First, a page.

What is it about?

Carers can differ in their optimal resource allocation to offspring, but the mechanisms determining these differences have received little attention. Using the cooperatively breeding El Oro parakeet as a model system, we show that allocation rules differ between age classes: breeders and old helpers fed the youngest chicks most, whereas yearlings showed the opposite pattern. This suggests that young helpers do not (yet) have the ability to recognize the higher needs of young nestlings, or lack the ability to selectively transfer food to them.

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Why is it important?

Our results show that food allocation rules vary with the age, and thus suggest a central role of experience/learning in shaping food allocation in cooperative breeders.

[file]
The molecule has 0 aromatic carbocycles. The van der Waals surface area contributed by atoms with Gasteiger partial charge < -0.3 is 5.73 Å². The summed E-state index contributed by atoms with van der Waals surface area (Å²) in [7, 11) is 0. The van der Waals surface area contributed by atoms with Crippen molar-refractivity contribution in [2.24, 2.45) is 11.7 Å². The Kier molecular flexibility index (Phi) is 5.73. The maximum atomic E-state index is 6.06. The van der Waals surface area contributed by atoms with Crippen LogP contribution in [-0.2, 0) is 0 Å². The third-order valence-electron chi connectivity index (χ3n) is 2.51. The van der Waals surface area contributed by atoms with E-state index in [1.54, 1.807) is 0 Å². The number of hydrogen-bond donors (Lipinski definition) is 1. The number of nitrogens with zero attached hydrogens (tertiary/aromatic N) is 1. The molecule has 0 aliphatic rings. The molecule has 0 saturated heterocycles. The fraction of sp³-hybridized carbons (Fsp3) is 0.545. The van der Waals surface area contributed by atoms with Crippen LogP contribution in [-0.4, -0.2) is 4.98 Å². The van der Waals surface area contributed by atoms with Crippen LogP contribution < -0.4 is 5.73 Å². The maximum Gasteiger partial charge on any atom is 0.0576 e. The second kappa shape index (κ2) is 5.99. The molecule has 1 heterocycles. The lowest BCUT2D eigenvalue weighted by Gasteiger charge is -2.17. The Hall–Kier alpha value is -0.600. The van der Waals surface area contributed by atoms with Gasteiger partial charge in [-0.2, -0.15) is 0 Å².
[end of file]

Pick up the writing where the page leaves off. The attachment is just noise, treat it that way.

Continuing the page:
This is the first paper I contributed to. It is partly based on data that I gathered during six months of fieldwork for my diploma thesis in the south of Ecuador.

Dr Jos Kramer
ETH Zurich, D-USYS

Read the Original

This page is a summary of: Food allocation rules vary with age and experience in a cooperatively breeding parrot, Behavioral Ecology and Sociobiology, March 2014, Springer Science + Business Media,
DOI: 10.1007/s00265-014-1716-9.
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